Posted by Tom Foremski - June 1, 2016
John Hennessy, one of Silicon Valley’s most connected and successful businessmen, has ended his 16 years as President of Stanford University and nearly 40 years on the faculty.
He greatly expanded endowments and the university’s engineering school, which has spawned companies such as Google and Yahoo.
Marc Andreessen, the developer of one of the first web browsers and a top Silicon Valley investor has called Hennessy “Godfather of Silicon Valley.” He sits on the boards of Google, Cisco Systems, and Atheros Communications.
Hennessy joined the faculty in 1977 just as Silicon Valley was starting. He co-founded MIPS Computer Systems in 1984, a maker of Reduced Instruction Set Computer (RISC) microprocessor chips and acquired for $333 million by Silicon Graphics in 1992.
As President of Stanford University he has raised massive amounts of money, $1.6 billion in 2015 alone, allowing for the expansion of Stanford’s engineering school with a brand new quad, and many other buildings.
His engineering credentials and high profile in Silicon Valley’s tech community have critics saying that Stanford is now seen as a tech-oriented school and it’s humanities schools have suffered.
Under Hennessy Stanford University became the most exclusive and expensive private university in the US. This year less than 5% of nearly 44,000 student applicants were accepted, and its endowment grew to $21.5 billion.
The explosive demand for computer science (CS) Engineers helped fuel a big expansion of the computer science school at Stanford but it won’t be enough to supply all the engineers needed by many industries.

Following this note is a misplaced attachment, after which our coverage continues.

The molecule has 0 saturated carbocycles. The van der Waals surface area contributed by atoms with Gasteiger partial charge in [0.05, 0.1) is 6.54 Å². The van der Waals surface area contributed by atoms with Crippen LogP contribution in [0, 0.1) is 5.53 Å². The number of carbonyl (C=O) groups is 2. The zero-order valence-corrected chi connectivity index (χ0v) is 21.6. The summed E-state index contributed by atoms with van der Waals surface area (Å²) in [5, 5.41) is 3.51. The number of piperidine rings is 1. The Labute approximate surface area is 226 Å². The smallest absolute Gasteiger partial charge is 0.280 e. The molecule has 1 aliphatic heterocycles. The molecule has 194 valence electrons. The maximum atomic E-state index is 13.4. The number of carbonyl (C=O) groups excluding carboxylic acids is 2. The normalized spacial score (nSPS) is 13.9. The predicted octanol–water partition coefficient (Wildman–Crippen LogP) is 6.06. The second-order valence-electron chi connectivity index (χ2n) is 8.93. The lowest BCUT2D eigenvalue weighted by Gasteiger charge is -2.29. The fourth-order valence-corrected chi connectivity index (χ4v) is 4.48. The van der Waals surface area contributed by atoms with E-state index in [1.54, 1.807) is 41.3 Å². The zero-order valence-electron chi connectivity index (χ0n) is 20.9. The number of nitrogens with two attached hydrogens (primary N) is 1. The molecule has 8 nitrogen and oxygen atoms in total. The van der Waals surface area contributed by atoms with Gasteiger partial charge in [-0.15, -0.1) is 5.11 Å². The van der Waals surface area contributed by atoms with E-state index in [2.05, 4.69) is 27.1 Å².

In a recent interview published in “The Communications of the ACM” Hennessy warned,
We’re going to struggle to meet the [CS] demand. All institutions are facing this because CS graduates have lots of good opportunities, both within the academy as well as outside it. We're also going to see other fields begin to change, but change takes a long time. Universities change at a very slow pace getting new faculty.
However, I think we can already see the rise of quantitative empirical analytical approaches, for example take a discipline like political science. The action is in doing big data analysis of elections and surveys. It requires a different kind of expertise and background.
…We're going to see a rise of the influence of big data in the social sciences, and they're going to become more quantitative in how we formulate policy.
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